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P780.02 Spring 2003 L15Richard Kass Neutrino oscillations/mixing The derivation of neutrino oscillations is very similar to the derivation of “strangeness”

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Presentation on theme: "P780.02 Spring 2003 L15Richard Kass Neutrino oscillations/mixing The derivation of neutrino oscillations is very similar to the derivation of “strangeness”"— Presentation transcript:

1 P Spring 2003 L15Richard Kass Neutrino oscillations/mixing The derivation of neutrino oscillations is very similar to the derivation of “strangeness” oscillations (Lec. 7) and B meson oscillations. To make the derivation “simple” assume that CP is conserved, there are only 2 types of neutrinos and both neutrinos are stable (  1 =  2 =  ). At t=0 we have an electron ( e ) and muon (  ) neutrino which are both mixtures of 1 and 2. e (t=0)  e = 1 cos  + 2 sin   (t=0)   = - 1 sin  + 2 cos  Since we don’t know (beforehand) how “mixed” the neutrinos are we use  to describe the mixture. Note: for the kaon case we assumed equal amounts of K 1 and K 2 or  =45 degrees. The mass eigenstates ( 1 and 2 ) propagate through space with energy E 1 and E 2 according to: We are interested in the case where the neutrinos are relativistic (E>>m) and therefore: Assuming the same energy (and E= p) for both neutrino components we can write: The probability of observing a e at x (=ct) given that a  was produced at t=0 is: P(   e )=| | 2 M&S

2 P Spring 2003 L15Richard Kass Neutrino Oscillations/Mixing If we measure mass in eV, x in meters, and E in MeV we can write the above as: The probability of observing a  at x given that a  was produced at t=0 is: P(    )=| | 2 In order to have neutrino oscillations: 1)at least one neutrino must have mass 2)the neutrinos must mix Since the oscillation depends on  m 2 the mass of the neutrinos must be determined from “other” experiments: energy endpoint experiments double  -decay experiments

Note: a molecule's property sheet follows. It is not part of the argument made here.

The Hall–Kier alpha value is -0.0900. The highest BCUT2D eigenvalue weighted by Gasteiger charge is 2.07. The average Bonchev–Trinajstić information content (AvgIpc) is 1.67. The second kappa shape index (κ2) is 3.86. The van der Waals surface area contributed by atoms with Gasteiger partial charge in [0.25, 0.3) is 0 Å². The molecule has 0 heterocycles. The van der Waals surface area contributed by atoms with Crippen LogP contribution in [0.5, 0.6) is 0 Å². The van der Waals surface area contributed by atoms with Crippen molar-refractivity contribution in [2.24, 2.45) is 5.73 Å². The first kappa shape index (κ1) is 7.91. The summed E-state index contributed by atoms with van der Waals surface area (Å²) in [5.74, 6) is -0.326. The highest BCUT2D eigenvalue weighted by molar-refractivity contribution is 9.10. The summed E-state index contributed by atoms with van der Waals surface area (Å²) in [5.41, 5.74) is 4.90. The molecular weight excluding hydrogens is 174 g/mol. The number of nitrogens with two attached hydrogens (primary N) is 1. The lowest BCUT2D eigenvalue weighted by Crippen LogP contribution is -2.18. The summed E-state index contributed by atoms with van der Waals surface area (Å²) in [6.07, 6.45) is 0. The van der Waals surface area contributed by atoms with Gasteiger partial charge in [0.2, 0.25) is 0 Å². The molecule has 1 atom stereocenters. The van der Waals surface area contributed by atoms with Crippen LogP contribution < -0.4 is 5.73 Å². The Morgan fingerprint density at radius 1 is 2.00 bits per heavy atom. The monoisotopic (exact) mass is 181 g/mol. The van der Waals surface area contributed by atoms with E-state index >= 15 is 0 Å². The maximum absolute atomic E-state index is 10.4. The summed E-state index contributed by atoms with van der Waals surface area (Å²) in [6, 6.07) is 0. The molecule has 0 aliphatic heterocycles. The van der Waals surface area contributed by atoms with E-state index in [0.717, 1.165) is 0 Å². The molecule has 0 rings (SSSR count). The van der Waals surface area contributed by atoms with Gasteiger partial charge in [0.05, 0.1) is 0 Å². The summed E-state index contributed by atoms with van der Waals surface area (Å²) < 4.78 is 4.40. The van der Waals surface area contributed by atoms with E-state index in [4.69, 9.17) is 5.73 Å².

3 P Spring 2003 L15Richard Kass The SuperKamiokande Experiment Original purpose was to search for proton decay: p  e +  0 (baryon # violation). Found lepton number violation instead! Use water as target and detector medium Need lots of protons to get neutrino interactions. Size: Cylinder of 41.4m (Height) x 39.3m (Diameter) Weight: 50,000 tons of pure water Need to identify e - ’s and,  ’s,  0 ’s (use Cerenkov radiation) Reject unwanted backgrounds (cosmic rays, natural radiation) 10 3 m underground at the Mozumi mine of the Kamioka Mining&Smelting Co Kamioka-cho, Japan

4 P Spring 2003 L15Richard Kass Atmospheric Neutrinos Atmospheric neutrinos are the end product of high energy collisions of cosmic rays (mostly protons) with the nuclei in our upper atmosphere. Neutrinos are mostly the result of pion decay (and subsequent muon decay) but kaons also contribute to neutrino production. From the figure on the right we (naively) expect for the number of muon and electron induced interactions: The experiments cannot distinguish the charge of the lepton produced in the neutrino interaction. The efficiency for detecting muons is usually very different than the efficiency for detecting electrons so the measured R is not 2.